33.  Calls on the European Investment Bank (EIB) to investigate possibilities for the immediate setting up of a guarantee fund in support of micro-credit and risk-hedging schemes that respond closely to the needs of local food producers in poorer developing countries;

34.  Welcomes the proposal to set up a multi-donor gender fund that was launched at the UN and would be managed by the United Nations Development Fund for Women (UNIFEM), with the aim of promoting and funding gender equality policies in developing countries; calls on the Council and the Commission to examine and endorse this international initiative;

35.  Calls for a redoubling of efforts to encourage the development of financial services, given that the banking sector has the potential to unleash local financing for development and that furthermore a stable financial services sector is the best way to combat capital flight;

36.  Calls on all stakeholders to appreciate fully the enormous potential of revenues from natural resources; in this regard sees it as essential that resource industries are transparent; considers that, while the EITI and the Kimberley Process are moving in the right direction, much more needs to be done to encourage the transparent management of resource industries and their revenues;

Reforming international systems

37.  Calls upon the Council and the Commission to include the European Development Fund in the EU budget at the 2008/2009 Midterm Review, in order to enhance the democratic legitimacy of an important part of EU development policy and its budget;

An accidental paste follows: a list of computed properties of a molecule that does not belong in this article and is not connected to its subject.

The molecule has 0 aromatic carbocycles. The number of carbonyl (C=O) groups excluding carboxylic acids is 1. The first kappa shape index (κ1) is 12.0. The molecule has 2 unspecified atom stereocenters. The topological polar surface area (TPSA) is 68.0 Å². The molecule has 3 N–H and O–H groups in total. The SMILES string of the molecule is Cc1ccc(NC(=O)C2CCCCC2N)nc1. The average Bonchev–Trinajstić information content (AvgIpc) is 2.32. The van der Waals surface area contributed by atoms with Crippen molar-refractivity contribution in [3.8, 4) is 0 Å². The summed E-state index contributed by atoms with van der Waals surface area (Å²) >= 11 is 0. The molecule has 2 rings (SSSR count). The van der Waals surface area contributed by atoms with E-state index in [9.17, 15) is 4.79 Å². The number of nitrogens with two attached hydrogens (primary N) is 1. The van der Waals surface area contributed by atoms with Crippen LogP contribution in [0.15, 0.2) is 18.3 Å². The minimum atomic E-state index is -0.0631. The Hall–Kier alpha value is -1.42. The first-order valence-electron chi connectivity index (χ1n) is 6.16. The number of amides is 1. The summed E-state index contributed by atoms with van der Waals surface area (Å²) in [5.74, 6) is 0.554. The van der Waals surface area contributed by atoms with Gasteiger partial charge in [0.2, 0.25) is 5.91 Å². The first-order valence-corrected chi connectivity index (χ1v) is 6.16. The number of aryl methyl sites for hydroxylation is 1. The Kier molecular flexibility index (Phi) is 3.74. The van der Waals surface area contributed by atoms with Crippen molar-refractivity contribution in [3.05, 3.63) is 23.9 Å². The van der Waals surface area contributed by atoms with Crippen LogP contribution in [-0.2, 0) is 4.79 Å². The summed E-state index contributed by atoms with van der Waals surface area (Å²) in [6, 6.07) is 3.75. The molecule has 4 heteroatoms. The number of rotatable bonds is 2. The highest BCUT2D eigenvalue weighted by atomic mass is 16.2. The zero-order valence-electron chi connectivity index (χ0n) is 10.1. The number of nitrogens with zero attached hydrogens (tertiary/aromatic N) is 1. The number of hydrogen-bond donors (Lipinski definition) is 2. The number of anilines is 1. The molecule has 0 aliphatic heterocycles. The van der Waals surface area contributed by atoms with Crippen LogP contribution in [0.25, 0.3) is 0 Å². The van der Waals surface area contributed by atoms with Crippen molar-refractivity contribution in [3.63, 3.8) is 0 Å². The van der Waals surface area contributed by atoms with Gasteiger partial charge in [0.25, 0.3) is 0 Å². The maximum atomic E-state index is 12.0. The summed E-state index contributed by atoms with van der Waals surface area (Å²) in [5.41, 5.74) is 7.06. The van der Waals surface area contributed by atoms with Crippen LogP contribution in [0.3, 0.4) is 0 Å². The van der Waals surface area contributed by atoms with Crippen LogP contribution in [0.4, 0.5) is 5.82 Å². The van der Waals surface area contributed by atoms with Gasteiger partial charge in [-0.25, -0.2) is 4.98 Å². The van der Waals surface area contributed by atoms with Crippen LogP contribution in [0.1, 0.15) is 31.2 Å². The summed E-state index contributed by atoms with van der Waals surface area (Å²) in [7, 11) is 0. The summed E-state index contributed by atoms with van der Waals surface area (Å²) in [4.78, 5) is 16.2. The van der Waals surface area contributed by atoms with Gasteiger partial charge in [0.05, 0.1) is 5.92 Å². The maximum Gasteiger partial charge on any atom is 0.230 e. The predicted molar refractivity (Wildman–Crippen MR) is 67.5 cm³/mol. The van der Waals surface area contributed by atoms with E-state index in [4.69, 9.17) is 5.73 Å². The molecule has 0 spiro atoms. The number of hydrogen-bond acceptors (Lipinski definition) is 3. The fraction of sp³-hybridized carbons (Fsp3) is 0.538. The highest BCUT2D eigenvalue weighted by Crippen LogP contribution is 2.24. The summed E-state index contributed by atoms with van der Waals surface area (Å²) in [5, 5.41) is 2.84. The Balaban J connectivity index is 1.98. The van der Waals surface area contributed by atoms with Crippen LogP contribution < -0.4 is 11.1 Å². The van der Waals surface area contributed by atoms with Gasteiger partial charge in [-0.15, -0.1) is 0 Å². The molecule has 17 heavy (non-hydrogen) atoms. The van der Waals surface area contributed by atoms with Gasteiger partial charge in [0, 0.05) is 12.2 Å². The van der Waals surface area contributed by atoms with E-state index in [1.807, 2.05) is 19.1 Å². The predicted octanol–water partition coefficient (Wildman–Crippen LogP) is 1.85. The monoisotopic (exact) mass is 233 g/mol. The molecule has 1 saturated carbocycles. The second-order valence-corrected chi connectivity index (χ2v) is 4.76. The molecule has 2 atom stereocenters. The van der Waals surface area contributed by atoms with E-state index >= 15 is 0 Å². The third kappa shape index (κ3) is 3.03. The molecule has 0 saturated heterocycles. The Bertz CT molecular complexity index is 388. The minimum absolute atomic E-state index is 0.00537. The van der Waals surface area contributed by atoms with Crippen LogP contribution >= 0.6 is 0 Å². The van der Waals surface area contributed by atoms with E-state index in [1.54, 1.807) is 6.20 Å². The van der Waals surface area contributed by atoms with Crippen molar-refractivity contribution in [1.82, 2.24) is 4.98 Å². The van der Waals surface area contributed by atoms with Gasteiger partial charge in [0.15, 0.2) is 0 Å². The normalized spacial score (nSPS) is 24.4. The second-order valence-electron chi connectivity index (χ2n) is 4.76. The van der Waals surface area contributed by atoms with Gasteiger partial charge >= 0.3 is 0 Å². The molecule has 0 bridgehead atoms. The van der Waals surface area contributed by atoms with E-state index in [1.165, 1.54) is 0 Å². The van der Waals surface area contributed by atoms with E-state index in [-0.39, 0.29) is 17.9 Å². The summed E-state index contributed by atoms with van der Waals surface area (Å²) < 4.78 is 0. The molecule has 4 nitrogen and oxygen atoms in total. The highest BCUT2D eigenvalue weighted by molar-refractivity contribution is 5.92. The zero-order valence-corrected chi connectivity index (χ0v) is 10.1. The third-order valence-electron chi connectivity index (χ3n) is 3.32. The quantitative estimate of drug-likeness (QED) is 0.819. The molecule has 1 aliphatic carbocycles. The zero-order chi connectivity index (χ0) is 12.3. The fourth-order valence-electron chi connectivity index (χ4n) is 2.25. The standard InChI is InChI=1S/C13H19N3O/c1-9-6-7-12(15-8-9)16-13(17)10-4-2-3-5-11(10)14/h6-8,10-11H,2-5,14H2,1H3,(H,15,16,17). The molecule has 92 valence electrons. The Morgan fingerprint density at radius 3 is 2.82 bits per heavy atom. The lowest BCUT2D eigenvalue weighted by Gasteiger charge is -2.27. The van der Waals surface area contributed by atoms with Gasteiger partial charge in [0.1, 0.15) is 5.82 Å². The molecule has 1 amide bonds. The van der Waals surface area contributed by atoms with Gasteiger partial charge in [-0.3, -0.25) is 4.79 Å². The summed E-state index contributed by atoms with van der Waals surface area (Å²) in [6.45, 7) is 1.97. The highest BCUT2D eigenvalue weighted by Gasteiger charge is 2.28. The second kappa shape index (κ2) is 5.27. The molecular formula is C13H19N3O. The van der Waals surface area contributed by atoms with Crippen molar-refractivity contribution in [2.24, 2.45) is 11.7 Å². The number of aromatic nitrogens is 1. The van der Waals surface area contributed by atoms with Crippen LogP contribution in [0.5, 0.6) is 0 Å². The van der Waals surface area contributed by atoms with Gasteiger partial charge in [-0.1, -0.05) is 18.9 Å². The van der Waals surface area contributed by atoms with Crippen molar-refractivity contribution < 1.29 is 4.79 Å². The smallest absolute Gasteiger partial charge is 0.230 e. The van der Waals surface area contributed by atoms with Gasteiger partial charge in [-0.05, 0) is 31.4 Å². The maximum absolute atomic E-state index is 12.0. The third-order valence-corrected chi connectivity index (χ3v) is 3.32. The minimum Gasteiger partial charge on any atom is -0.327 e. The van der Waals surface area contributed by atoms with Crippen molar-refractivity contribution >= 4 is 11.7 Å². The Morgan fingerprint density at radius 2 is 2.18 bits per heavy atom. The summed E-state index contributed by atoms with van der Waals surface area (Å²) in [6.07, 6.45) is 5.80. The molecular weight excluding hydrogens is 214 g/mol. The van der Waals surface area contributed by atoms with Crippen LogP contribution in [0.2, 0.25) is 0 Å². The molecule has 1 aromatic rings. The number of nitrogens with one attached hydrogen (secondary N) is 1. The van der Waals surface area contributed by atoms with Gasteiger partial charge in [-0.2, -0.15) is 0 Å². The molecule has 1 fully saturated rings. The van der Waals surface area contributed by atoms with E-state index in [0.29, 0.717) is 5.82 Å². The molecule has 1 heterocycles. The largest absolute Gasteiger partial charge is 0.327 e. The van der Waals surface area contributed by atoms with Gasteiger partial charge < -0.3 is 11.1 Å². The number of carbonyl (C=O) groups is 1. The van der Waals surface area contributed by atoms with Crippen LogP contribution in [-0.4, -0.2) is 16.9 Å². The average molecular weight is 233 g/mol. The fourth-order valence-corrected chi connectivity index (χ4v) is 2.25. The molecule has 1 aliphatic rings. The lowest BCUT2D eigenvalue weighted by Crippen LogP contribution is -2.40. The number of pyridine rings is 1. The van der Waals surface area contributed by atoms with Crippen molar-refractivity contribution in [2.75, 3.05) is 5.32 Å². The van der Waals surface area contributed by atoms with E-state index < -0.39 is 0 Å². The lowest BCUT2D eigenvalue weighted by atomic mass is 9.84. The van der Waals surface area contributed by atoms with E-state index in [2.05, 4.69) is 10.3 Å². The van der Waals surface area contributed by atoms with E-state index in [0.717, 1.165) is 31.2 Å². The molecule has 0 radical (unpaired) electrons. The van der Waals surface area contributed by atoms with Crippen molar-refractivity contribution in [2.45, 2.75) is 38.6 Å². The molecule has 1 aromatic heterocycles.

38.  Notes the first step taken in April 2008 towards the better representation of developing countries within the International Monetary Fund (IMF); regrets that a wealth-based weighting continues to govern the breakdown of voting rights at the IMF; calls on the Commission and Member States to demonstrate their interest in double-majority decision-making (shareholders/States) within the institution responsible for international financial stability, the IMF;

39.  Calls on the Commission and Member States to use the above-mentioned Follow-up International Conference on Financing for Development, to be held in Doha, as an opportunity to present a common EU position on development aimed at achieving the MDGs through a sustainable approach;

40.  Calls on Member States to undertake a rapid and ambitious reform of the World Bank so that those most directly concerned by its programmes are better represented;

o   o

41.  Instructs its President to forward this resolution to the Council, the Commission, the UN Secretary-General, and the heads of the World Trade Organisation, the IMF, the World Bank Group and the UN ECOSOC.

(1) OJ C 131 E, 5.6.2003, p. 164.
(2) OJ C 284 E, 21.11.2002, p. 315.
(3) OJ C 46, 24.2.2006, p. 1.
(4) Texts adopted, P6_TA(2008)0237.